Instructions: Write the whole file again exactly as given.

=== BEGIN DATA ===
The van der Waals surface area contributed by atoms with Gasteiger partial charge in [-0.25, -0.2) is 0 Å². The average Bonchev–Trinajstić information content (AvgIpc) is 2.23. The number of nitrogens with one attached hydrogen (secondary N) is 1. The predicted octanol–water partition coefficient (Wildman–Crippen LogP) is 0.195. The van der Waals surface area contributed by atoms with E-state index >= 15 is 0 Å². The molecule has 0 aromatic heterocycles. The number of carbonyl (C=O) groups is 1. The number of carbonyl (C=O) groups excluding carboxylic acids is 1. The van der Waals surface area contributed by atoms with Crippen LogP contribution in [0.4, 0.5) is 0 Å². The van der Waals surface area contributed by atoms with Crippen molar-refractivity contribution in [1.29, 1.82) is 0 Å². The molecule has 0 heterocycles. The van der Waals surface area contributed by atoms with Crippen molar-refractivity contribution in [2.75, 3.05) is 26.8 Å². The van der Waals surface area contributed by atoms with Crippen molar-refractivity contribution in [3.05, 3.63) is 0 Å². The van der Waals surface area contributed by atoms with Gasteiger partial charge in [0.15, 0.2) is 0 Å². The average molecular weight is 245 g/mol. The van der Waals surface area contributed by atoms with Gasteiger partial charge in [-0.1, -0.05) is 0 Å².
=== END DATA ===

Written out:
The van der Waals surface area contributed by atoms with Gasteiger partial charge in [-0.25, -0.2) is 0 Å². The average Bonchev–Trinajstić information content (AvgIpc) is 2.23. The number of nitrogens with one attached hydrogen (secondary N) is 1. The predicted octanol–water partition coefficient (Wildman–Crippen LogP) is 0.195. The van der Waals surface area contributed by atoms with E-state index >= 15 is 0 Å². The molecule has 0 aromatic heterocycles. The number of carbonyl (C=O) groups is 1. The number of carbonyl (C=O) groups excluding carboxylic acids is 1. The van der Waals surface area contributed by atoms with Crippen LogP contribution in [0.4, 0.5) is 0 Å². The van der Waals surface area contributed by atoms with Crippen molar-refractivity contribution in [1.29, 1.82) is 0 Å². The molecule has 0 heterocycles. The van der Waals surface area contributed by atoms with Crippen molar-refractivity contribution in [2.75, 3.05) is 26.8 Å². The van der Waals surface area contributed by atoms with Crippen molar-refractivity contribution in [3.05, 3.63) is 0 Å². The van der Waals surface area contributed by atoms with Gasteiger partial charge in [0.15, 0.2) is 0 Å². The average molecular weight is 245 g/mol. The van der Waals surface area contributed by atoms with Gasteiger partial charge in [-0.1, -0.05) is 0 Å².